By Vita Forest
“How was your day?”
“What happened today?”
“Nothing, not much.”
But it was not fine and much had happened. But not so anyone else could tell. Only inside Sonia’s head was a tempest, a storm, a whirlpool, a tornado of emotions that miraculously stayed contained inside the box of her skull. She wanted to tell her mother what her friend had done. She wanted to tell anyone. Was Mia a friend anymore? Everyone thought so, even Sonia. But was that really what friend’s did?
Sonia wished she could go back to when she was five years old when she told her Mum everything. Every new sound she had learned at school, what other children had told for news, what Mrs Carroll had worn to school that day and if her nails were painted red or pink.
Sonia wished she could go back to when friends were easy to read, when they knew how to say to each other, “Stop it, I don’t like it!” when the other did something wrong, when their feelings were hurt, when they wandered off the “kind” path into “meanness”. Back then it was OK to like the same thing – the same sport (soccer), the same books (Tashi), the same kind of lollies (Lemon Sherbets).
Perhaps it would still be OK if the “same things” were not boys. When your best friend didn’t end up with the boy you liked. And she knew! How could she not know? Sonia had kept it secret, she had told no-one, not even Mia. It had been a strange maelstrom of suppressed emotions that bubbled to the surface whenever he was near, whenever he was mentioned. For a while Sonia hadn’t even known herself, didn’t link the way her body seemed to react violently for no apparent reason when she thought about him. The sticky tangle of highs and lows that were all to do with whether she even saw him. Whether they spoke.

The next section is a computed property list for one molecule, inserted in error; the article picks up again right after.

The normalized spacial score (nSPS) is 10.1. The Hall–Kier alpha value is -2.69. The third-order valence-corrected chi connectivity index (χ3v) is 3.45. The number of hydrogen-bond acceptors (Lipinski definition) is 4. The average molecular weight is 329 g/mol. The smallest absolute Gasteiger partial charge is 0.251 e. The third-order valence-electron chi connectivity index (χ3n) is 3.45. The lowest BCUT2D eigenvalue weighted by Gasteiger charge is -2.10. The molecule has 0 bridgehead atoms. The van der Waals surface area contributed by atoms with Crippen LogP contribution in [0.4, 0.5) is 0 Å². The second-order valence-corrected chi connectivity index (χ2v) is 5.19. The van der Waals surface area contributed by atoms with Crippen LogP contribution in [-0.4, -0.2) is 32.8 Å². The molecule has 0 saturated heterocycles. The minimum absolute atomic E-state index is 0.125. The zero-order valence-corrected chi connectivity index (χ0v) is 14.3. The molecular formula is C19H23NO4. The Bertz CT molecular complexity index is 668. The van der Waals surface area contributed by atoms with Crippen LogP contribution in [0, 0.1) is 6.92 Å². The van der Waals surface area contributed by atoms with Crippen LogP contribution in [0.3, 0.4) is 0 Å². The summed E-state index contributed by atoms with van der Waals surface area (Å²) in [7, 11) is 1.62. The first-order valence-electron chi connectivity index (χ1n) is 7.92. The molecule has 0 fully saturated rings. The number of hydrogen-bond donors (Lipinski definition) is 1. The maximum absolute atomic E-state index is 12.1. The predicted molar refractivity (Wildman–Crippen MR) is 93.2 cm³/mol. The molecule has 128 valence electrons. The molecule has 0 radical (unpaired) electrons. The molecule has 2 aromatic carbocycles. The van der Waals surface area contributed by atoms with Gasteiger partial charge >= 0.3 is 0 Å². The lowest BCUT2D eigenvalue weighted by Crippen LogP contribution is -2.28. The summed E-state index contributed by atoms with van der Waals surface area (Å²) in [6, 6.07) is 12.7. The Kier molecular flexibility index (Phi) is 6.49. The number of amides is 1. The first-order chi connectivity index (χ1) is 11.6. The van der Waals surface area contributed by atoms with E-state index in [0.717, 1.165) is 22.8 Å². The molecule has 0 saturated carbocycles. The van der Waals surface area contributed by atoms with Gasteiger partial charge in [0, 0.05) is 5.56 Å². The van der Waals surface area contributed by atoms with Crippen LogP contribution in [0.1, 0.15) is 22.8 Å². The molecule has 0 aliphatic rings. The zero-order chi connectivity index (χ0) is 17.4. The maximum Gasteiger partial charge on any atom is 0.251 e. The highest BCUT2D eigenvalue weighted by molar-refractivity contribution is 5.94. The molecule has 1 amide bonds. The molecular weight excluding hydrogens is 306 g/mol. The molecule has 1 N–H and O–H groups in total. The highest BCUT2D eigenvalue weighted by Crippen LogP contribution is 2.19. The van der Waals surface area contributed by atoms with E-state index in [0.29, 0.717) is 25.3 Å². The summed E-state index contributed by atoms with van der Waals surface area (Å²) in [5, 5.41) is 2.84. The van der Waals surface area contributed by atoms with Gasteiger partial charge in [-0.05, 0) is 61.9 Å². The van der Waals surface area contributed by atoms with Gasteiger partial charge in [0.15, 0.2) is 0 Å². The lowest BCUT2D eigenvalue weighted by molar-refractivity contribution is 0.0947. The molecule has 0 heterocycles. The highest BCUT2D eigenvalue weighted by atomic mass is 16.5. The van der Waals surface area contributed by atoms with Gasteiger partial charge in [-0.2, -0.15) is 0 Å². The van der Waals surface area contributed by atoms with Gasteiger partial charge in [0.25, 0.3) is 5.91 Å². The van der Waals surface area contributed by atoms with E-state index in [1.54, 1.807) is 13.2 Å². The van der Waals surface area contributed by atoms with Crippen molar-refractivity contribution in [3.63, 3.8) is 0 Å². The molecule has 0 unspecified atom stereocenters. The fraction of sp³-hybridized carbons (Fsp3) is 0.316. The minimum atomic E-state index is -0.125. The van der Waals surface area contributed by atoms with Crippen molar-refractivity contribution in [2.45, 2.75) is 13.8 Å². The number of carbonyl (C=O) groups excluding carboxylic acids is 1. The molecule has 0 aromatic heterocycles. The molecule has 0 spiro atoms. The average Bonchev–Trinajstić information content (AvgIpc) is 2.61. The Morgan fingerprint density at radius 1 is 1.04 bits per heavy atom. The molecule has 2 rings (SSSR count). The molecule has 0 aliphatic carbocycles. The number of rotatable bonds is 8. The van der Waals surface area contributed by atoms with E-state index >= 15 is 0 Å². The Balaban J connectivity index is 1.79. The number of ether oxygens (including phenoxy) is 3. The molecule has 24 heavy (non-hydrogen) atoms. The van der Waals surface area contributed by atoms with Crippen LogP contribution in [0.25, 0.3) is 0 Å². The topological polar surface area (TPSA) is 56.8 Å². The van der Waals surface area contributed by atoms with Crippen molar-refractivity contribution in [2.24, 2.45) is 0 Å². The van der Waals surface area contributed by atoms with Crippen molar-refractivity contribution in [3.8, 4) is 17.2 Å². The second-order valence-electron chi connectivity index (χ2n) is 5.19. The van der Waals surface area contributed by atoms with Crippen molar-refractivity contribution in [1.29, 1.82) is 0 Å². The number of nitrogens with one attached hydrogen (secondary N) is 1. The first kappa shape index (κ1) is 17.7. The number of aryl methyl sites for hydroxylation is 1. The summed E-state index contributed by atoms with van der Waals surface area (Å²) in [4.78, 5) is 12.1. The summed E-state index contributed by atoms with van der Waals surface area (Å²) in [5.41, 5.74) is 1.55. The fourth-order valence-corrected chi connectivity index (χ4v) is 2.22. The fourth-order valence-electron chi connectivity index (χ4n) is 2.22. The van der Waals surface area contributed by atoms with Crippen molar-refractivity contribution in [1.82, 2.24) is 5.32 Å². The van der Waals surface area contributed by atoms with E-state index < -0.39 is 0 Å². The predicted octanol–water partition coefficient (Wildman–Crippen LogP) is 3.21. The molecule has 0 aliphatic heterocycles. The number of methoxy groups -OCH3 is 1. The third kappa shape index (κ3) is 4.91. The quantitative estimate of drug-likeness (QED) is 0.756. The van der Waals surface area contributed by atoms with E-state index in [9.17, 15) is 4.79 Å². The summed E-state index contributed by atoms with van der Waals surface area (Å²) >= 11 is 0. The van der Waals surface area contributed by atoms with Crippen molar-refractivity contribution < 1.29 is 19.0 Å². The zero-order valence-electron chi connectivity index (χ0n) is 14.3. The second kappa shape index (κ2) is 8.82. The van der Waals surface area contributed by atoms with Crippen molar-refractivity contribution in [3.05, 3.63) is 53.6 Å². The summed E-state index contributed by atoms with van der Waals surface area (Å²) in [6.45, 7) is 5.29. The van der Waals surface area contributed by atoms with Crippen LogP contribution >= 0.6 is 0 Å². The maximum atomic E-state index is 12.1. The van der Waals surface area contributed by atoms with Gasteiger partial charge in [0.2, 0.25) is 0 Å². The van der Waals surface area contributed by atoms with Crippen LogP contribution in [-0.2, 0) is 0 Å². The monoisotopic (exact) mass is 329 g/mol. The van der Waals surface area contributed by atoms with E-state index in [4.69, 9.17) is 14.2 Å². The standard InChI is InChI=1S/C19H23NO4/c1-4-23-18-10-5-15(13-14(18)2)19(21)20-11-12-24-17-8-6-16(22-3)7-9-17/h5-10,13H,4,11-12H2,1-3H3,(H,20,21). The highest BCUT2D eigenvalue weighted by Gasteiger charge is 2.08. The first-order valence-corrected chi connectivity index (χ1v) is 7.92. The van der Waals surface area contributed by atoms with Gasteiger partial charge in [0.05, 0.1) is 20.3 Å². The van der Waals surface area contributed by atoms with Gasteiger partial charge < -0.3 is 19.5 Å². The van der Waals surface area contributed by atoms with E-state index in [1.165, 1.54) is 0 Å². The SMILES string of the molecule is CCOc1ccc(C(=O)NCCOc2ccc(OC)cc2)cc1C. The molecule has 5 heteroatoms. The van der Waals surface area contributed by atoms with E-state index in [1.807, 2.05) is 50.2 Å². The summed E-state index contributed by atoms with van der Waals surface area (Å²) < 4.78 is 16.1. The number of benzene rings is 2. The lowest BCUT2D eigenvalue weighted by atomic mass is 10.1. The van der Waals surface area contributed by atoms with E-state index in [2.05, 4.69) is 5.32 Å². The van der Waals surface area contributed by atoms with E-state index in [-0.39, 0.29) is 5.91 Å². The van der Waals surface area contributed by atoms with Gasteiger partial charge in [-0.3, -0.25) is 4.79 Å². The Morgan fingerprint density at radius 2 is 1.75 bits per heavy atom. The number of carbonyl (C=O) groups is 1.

But Mia knew. Like Sonia knew that Mia liked chocolate ice-cream but not mango sorbet. Without being told. Just by watching. Just by paying attention.
She would have known.
Why had she done it? Why had she chosen him?
Today at lunch they had suddenly appeared together, hands linked, laughing. In front of everyone. Mia hadn’t even told Sonia first. Mia and Ryan. Ryan and Mia. The whole group had stopped talking, stared at them.
“You all know Ryan,” Mia had announced in a new voice. A simpering voice. A sly voice. A betraying voice.
“Yeah, we like, all go to the same school!” said Sam in a sarcastic voice as he checked his phone. “We know Ryan.”
Sonia had been grateful for his response, her lunch turning to cardboard in her mouth. She concentrated on chewing the bread, on her jaws mechanically opening and closing, her teeth pressing and grinding it into paste. She had let her hair fall forward over her face so the others wouldn’t see the shame of this announcement, the shock. How long had it been going on? She and Mia talked everyday, all the time, yet she hadn’t even thought to mention it, to her best friend, hadn’t confided in her, hadn’t thought her worthy of anything more than this public announcement on the school oval after Maths.
Sonia hadn’t spoken to Mia after that. She had walked through the rest of the day in a daze and had wondered, how many people out there were like her? How many people were trying to adjust to major disruptions, catastrophes, while they went through the motions of everyday life. Write down an answer. Pack up a bag, Get on a bus. Walk home. Looking normal, looking like everything was under control. When inside they wanted to scream and rage and tear their friend’s hair out. How many people swallowed it down, kept their voice at a reasonable level, continued on their path that suddenly didn’t mean anything anymore?
How many people said it was nothing, not much?